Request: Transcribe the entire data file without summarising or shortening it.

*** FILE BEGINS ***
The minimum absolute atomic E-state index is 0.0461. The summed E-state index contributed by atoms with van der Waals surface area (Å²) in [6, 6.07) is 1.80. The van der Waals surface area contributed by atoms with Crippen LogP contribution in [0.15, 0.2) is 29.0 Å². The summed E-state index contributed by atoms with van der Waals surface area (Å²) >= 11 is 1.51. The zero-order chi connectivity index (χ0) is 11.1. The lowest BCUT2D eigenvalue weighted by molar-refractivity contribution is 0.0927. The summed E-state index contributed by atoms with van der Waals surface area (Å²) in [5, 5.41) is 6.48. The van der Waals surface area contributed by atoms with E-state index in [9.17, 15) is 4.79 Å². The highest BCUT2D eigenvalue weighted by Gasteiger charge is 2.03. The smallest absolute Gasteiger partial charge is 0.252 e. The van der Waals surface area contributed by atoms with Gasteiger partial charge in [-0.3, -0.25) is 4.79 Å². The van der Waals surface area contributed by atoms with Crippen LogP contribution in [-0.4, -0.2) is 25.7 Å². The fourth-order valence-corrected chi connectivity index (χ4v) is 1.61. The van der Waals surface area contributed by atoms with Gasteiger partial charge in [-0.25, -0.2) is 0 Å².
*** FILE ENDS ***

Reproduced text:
The minimum absolute atomic E-state index is 0.0461. The summed E-state index contributed by atoms with van der Waals surface area (Å²) in [6, 6.07) is 1.80. The van der Waals surface area contributed by atoms with Crippen LogP contribution in [0.15, 0.2) is 29.0 Å². The summed E-state index contributed by atoms with van der Waals surface area (Å²) >= 11 is 1.51. The zero-order chi connectivity index (χ0) is 11.1. The lowest BCUT2D eigenvalue weighted by molar-refractivity contribution is 0.0927. The summed E-state index contributed by atoms with van der Waals surface area (Å²) in [5, 5.41) is 6.48. The van der Waals surface area contributed by atoms with E-state index in [9.17, 15) is 4.79 Å². The highest BCUT2D eigenvalue weighted by Gasteiger charge is 2.03. The smallest absolute Gasteiger partial charge is 0.252 e. The van der Waals surface area contributed by atoms with Gasteiger partial charge in [-0.3, -0.25) is 4.79 Å². The van der Waals surface area contributed by atoms with Crippen LogP contribution in [-0.4, -0.2) is 25.7 Å². The fourth-order valence-corrected chi connectivity index (χ4v) is 1.61. The van der Waals surface area contributed by atoms with Gasteiger partial charge in [-0.25, -0.2) is 0 Å².